This is a rough draft of a case I want to polish later.

Assurance of being in a state of grace is a distinctive of Puritan Calvinism as in the Westminster Standards of faith. It differs from the Baptist view by holding that one could be saved but yet not be assured of it, like David in some psalms. It also differs from the Catholic view by holding that assurance is possible in life. How is such a view possible?

First, the issue turns on the second premise of this:

(1) Whoever believes in Christ will be saved.
(2) S believes in Christ.
(3) Therefore, S will be saved.

While one could question (1) to avoid the conclusion, the doctrine of assurance addresses those who are Christian and accept it as try based on the gospel testimony but who are insecure about their position, hence unsure about (2) for some S (oneself).

But why doubt (2)? Doubt is possible because faith is just assent to a proposition as true, but a response of the whole soul not only mentally but also affectively and behaviorally. One must believe in a practical sense as well as theoretical, entrusting all to Jesus, turning away from sin, and taking up Jesus’ example of crossbearing. Good works from sincere motives should be natural to one who believes. Further, those believe are promised the Spirit of God such that he will work to change their lives from sin to good works. So if one perceives no such change they may think their faith is “non-faith”, as one of the varieties of temporary faith that fails to endure to the end.

Biblical exhortations to self-examination for genuine faith are understandable. It is clear that the Bible expects substantial but not exhaustive change in a believer’s life, even with the gift of the Holy Spirit. Thus remaining sin does not imply by itself false faith. It is not the absence of sin but the presence of some new virtues that matters, which are called the fruit of the Spirit. If there is evidence of that fruit that only comes to S from the Spirit: love, peace, self-control etc then S may assured of her salvation.

This brings us to the rub. If the evidence to be sought is the fruit of the Spirit and this refers to virtues of some sort, then a problem is that such virtues are vague. Much that appears virtous could insincere and much of what may be ineffectual in making a difference. S may feel that she has no evidence because her evidence is open to different evaluations.

Let’s say that results of an evaluation of a life fall in three types: paradigmatically holy, paradigmatically obstinate, and penumbral. I’ll skip the first two types: if cases were nothing those that fell under either of the first two, then the implications for (2) are clear. But if someone is struggling with assurance it makes sense to think it’s because her evidence is penumbral. It could be construed sa fruit of the Spirit but it could also be construed as self-righteousness or hypocracy.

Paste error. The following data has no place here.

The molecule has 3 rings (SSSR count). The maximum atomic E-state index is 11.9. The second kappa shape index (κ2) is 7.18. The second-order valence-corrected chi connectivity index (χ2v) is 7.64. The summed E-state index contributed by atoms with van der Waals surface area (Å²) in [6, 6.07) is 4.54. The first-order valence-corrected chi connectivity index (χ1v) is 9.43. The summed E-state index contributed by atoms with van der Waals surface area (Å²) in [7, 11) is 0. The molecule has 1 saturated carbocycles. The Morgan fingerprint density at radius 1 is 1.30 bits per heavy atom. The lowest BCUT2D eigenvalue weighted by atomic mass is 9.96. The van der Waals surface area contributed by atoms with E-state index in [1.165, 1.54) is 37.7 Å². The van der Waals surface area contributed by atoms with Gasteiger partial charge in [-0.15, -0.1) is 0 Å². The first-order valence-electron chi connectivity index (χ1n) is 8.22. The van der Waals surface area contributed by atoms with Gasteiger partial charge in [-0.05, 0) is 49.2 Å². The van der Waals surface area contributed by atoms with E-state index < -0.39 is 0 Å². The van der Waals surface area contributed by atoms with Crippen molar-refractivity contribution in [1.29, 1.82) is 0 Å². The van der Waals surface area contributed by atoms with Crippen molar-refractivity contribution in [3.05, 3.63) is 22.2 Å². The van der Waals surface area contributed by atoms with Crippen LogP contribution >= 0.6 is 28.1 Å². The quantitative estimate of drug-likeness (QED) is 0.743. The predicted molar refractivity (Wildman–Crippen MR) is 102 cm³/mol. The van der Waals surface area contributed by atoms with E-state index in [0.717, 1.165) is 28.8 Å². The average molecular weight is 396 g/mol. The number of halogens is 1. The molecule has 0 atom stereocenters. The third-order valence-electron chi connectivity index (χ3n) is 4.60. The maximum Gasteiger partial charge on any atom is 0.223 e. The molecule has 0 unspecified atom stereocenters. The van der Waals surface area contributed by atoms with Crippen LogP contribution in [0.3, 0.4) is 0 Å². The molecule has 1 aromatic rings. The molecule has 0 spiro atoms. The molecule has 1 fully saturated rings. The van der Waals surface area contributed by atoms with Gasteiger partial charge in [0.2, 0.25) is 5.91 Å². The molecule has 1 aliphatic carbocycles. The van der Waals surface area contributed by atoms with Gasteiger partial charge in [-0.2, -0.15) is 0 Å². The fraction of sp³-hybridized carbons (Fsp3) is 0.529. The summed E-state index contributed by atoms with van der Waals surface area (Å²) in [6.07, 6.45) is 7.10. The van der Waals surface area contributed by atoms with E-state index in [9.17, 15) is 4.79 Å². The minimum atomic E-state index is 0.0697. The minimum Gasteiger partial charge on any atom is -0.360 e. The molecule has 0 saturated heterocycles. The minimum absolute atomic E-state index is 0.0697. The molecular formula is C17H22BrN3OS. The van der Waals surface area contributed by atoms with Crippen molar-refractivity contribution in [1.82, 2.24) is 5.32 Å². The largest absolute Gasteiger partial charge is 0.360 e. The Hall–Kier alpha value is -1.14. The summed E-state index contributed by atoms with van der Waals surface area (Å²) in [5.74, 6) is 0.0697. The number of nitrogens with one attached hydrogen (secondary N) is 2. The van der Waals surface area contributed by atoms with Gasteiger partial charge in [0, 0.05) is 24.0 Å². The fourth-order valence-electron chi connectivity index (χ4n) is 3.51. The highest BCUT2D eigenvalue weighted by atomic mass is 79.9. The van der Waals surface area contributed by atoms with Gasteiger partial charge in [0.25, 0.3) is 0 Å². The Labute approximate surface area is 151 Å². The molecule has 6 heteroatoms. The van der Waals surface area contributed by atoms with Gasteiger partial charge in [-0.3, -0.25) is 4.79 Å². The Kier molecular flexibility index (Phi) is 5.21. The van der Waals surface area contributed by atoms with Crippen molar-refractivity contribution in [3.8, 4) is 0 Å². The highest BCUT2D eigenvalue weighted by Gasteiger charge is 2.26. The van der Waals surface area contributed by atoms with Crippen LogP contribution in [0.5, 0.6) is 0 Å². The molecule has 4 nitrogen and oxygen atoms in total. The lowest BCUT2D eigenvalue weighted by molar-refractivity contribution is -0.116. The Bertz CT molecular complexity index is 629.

Such a case sounds like a live belief option and so the conditions seem to fit William James “will to believe” requirements. The doubt is based on two opposed interpretations of the evidence of the life of S. In Jame’s terms, both hypotheses are live belief options. It is also momentous because of the issue at stake in assurance and forced because the skeptical option is not really available. It may seem so at first but as time goes by, and if every penumbral case is treated as no evidence one may conclude that they have not been saved just as if they had paradigmatic evidence that they haven’t been when they have nothing of the sort. So the option to take the penumbrial case as evidence in favor of (2) becomes forced.

If so then S has an obligation to believe (2) in such circumstances. Such belief is not presumption since it is aspect of the invitation to believe in the gospel promises in the first place which include promises concerning the spiritual resources for new life. Further, the cash value of accepting the belief is greater encouragement to press on in one’s moral transformation, rather than give in to dispair. It in fact plays a role in acquiring that transformation and helps make (2) true. It thus may be said that God may value providing assurance in this way. It clearly is a case that on the question of assurance it better to risk being in error than to miss out on the truth.

Won’t simply taking assurance in such cases breed spiritual pride? Not if the will to assured remembers the account of his basis of her assurance, especially that it’s not the same as having paradigmatic evidence, which she should keep seeking. This feature of recognizing her dependency and contngency of belief acceptance should keep her humble. Finally, since it is possible that (1) was accepted on the basis of being a live belief option, one can’t object to applying the same reasoning to (2).

The problems with accepting the Puritan doctrine of assurance could be our entrenchment in Cliffordian evidentialism, which I think is a driving factor in the Federal Vision Movement. But with James’ will to believe criteria, we can see that assurance is possible.